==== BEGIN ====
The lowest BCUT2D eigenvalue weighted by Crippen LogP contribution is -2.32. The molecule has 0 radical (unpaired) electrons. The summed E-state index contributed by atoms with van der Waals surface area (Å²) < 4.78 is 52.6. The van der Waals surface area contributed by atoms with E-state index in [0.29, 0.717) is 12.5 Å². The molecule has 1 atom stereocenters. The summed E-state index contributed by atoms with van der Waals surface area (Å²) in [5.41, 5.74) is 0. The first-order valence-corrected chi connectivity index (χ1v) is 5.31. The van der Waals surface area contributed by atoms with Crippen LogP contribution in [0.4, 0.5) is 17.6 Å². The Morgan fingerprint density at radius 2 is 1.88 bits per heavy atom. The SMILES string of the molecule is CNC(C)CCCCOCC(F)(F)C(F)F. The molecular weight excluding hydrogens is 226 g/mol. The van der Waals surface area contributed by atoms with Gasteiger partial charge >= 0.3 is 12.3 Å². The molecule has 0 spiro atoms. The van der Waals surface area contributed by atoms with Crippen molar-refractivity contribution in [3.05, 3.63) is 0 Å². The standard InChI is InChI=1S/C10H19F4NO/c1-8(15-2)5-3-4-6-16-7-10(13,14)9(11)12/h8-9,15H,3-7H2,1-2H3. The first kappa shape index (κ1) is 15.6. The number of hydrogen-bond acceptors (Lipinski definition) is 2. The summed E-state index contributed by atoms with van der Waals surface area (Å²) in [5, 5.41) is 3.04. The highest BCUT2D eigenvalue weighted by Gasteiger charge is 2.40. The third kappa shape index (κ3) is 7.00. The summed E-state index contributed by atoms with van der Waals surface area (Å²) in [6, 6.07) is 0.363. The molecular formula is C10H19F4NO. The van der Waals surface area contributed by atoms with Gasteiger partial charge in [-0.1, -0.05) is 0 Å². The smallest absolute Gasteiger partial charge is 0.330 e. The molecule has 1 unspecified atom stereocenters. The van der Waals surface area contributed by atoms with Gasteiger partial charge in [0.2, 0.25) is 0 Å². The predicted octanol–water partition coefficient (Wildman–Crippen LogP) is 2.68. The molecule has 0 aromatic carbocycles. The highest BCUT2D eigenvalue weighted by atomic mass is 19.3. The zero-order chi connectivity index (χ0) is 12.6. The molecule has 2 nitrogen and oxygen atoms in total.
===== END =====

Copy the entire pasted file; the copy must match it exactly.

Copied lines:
The lowest BCUT2D eigenvalue weighted by Crippen LogP contribution is -2.32. The molecule has 0 radical (unpaired) electrons. The summed E-state index contributed by atoms with van der Waals surface area (Å²) < 4.78 is 52.6. The van der Waals surface area contributed by atoms with E-state index in [0.29, 0.717) is 12.5 Å². The molecule has 1 atom stereocenters. The summed E-state index contributed by atoms with van der Waals surface area (Å²) in [5.41, 5.74) is 0. The first-order valence-corrected chi connectivity index (χ1v) is 5.31. The van der Waals surface area contributed by atoms with Crippen LogP contribution in [0.4, 0.5) is 17.6 Å². The Morgan fingerprint density at radius 2 is 1.88 bits per heavy atom. The SMILES string of the molecule is CNC(C)CCCCOCC(F)(F)C(F)F. The molecular weight excluding hydrogens is 226 g/mol. The van der Waals surface area contributed by atoms with Gasteiger partial charge >= 0.3 is 12.3 Å². The molecule has 0 spiro atoms. The van der Waals surface area contributed by atoms with Crippen molar-refractivity contribution in [3.05, 3.63) is 0 Å². The standard InChI is InChI=1S/C10H19F4NO/c1-8(15-2)5-3-4-6-16-7-10(13,14)9(11)12/h8-9,15H,3-7H2,1-2H3. The first kappa shape index (κ1) is 15.6. The number of hydrogen-bond acceptors (Lipinski definition) is 2. The summed E-state index contributed by atoms with van der Waals surface area (Å²) in [5, 5.41) is 3.04. The highest BCUT2D eigenvalue weighted by Gasteiger charge is 2.40. The third kappa shape index (κ3) is 7.00. The summed E-state index contributed by atoms with van der Waals surface area (Å²) in [6, 6.07) is 0.363. The molecular formula is C10H19F4NO. The van der Waals surface area contributed by atoms with Gasteiger partial charge in [-0.1, -0.05) is 0 Å². The smallest absolute Gasteiger partial charge is 0.330 e. The molecule has 1 unspecified atom stereocenters. The van der Waals surface area contributed by atoms with Gasteiger partial charge in [0.2, 0.25) is 0 Å². The predicted octanol–water partition coefficient (Wildman–Crippen LogP) is 2.68. The molecule has 0 aromatic carbocycles. The highest BCUT2D eigenvalue weighted by atomic mass is 19.3. The zero-order chi connectivity index (χ0) is 12.6. The molecule has 2 nitrogen and oxygen atoms in total.